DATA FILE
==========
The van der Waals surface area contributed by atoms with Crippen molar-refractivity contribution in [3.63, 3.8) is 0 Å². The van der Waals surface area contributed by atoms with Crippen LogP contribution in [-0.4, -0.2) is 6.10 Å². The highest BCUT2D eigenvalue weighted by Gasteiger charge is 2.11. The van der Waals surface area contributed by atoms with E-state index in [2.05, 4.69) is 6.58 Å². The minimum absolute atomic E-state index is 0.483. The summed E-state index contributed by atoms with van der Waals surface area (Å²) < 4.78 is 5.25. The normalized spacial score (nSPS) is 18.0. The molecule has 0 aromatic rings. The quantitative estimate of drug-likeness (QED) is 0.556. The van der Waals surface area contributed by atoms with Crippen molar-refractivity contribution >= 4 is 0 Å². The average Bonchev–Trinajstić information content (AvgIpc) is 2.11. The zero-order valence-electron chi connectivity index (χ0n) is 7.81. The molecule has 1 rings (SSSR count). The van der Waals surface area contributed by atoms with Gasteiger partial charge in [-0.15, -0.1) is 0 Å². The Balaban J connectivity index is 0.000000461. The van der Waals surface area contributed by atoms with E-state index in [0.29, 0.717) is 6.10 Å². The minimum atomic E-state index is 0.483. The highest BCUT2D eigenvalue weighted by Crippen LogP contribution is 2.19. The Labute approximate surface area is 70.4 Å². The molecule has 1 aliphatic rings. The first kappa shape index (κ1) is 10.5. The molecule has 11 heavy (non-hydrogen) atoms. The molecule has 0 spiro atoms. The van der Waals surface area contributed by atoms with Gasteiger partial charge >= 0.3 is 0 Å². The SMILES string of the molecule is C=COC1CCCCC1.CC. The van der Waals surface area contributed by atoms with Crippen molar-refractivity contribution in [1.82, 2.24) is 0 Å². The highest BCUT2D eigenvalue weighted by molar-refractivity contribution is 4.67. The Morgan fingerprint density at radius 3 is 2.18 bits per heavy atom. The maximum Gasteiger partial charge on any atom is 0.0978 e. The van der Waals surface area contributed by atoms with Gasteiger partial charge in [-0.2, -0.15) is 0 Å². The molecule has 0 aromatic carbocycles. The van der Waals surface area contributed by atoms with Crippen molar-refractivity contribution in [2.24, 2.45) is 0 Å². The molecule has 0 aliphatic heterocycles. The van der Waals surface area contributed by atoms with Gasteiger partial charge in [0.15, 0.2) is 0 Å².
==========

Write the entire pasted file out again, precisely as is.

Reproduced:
The van der Waals surface area contributed by atoms with Crippen molar-refractivity contribution in [3.63, 3.8) is 0 Å². The van der Waals surface area contributed by atoms with Crippen LogP contribution in [-0.4, -0.2) is 6.10 Å². The highest BCUT2D eigenvalue weighted by Gasteiger charge is 2.11. The van der Waals surface area contributed by atoms with E-state index in [2.05, 4.69) is 6.58 Å². The minimum absolute atomic E-state index is 0.483. The summed E-state index contributed by atoms with van der Waals surface area (Å²) < 4.78 is 5.25. The normalized spacial score (nSPS) is 18.0. The molecule has 0 aromatic rings. The quantitative estimate of drug-likeness (QED) is 0.556. The van der Waals surface area contributed by atoms with Crippen molar-refractivity contribution >= 4 is 0 Å². The average Bonchev–Trinajstić information content (AvgIpc) is 2.11. The zero-order valence-electron chi connectivity index (χ0n) is 7.81. The molecule has 1 rings (SSSR count). The van der Waals surface area contributed by atoms with Gasteiger partial charge in [-0.15, -0.1) is 0 Å². The Balaban J connectivity index is 0.000000461. The van der Waals surface area contributed by atoms with E-state index in [0.29, 0.717) is 6.10 Å². The minimum atomic E-state index is 0.483. The highest BCUT2D eigenvalue weighted by Crippen LogP contribution is 2.19. The Labute approximate surface area is 70.4 Å². The molecule has 1 aliphatic rings. The first kappa shape index (κ1) is 10.5. The molecule has 11 heavy (non-hydrogen) atoms. The molecule has 0 spiro atoms. The van der Waals surface area contributed by atoms with Gasteiger partial charge >= 0.3 is 0 Å². The SMILES string of the molecule is C=COC1CCCCC1.CC. The van der Waals surface area contributed by atoms with Crippen molar-refractivity contribution in [1.82, 2.24) is 0 Å². The highest BCUT2D eigenvalue weighted by molar-refractivity contribution is 4.67. The Morgan fingerprint density at radius 3 is 2.18 bits per heavy atom. The maximum Gasteiger partial charge on any atom is 0.0978 e. The van der Waals surface area contributed by atoms with Gasteiger partial charge in [-0.2, -0.15) is 0 Å². The molecule has 0 aromatic carbocycles. The van der Waals surface area contributed by atoms with Crippen molar-refractivity contribution in [2.24, 2.45) is 0 Å². The molecule has 0 aliphatic heterocycles. The van der Waals surface area contributed by atoms with Gasteiger partial charge in [0.15, 0.2) is 0 Å².